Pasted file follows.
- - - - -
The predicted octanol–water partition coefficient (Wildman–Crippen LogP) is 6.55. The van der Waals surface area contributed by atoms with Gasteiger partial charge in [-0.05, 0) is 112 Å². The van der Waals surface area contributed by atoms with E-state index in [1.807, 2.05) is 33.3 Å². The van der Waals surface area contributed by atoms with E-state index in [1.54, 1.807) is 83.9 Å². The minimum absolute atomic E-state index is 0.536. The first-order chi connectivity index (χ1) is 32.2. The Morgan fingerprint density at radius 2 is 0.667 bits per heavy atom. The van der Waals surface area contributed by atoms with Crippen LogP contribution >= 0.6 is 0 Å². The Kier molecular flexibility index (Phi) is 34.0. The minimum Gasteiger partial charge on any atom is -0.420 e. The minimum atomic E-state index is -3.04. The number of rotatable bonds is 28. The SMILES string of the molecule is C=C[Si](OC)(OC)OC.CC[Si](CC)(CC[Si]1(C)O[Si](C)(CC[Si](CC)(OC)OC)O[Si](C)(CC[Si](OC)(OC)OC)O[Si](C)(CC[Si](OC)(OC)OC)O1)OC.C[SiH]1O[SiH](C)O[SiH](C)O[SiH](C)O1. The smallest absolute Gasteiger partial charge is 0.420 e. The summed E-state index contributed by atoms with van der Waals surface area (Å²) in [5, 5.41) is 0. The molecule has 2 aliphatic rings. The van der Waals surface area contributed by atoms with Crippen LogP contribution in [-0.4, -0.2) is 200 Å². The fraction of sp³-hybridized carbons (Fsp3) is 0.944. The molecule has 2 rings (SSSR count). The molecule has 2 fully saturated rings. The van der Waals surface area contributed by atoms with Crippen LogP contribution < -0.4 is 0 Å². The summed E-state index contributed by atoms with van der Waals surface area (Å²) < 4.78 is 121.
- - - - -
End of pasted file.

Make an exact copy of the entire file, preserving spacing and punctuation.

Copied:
The predicted octanol–water partition coefficient (Wildman–Crippen LogP) is 6.55. The van der Waals surface area contributed by atoms with Gasteiger partial charge in [-0.05, 0) is 112 Å². The van der Waals surface area contributed by atoms with E-state index in [1.807, 2.05) is 33.3 Å². The van der Waals surface area contributed by atoms with E-state index in [1.54, 1.807) is 83.9 Å². The minimum absolute atomic E-state index is 0.536. The first-order chi connectivity index (χ1) is 32.2. The Morgan fingerprint density at radius 2 is 0.667 bits per heavy atom. The van der Waals surface area contributed by atoms with Crippen LogP contribution >= 0.6 is 0 Å². The Kier molecular flexibility index (Phi) is 34.0. The minimum Gasteiger partial charge on any atom is -0.420 e. The minimum atomic E-state index is -3.04. The number of rotatable bonds is 28. The SMILES string of the molecule is C=C[Si](OC)(OC)OC.CC[Si](CC)(CC[Si]1(C)O[Si](C)(CC[Si](CC)(OC)OC)O[Si](C)(CC[Si](OC)(OC)OC)O[Si](C)(CC[Si](OC)(OC)OC)O1)OC.C[SiH]1O[SiH](C)O[SiH](C)O[SiH](C)O1. The smallest absolute Gasteiger partial charge is 0.420 e. The summed E-state index contributed by atoms with van der Waals surface area (Å²) in [5, 5.41) is 0. The molecule has 2 aliphatic rings. The van der Waals surface area contributed by atoms with Crippen LogP contribution in [-0.4, -0.2) is 200 Å². The fraction of sp³-hybridized carbons (Fsp3) is 0.944. The molecule has 2 rings (SSSR count). The molecule has 2 fully saturated rings. The van der Waals surface area contributed by atoms with Crippen LogP contribution < -0.4 is 0 Å². The summed E-state index contributed by atoms with van der Waals surface area (Å²) < 4.78 is 121.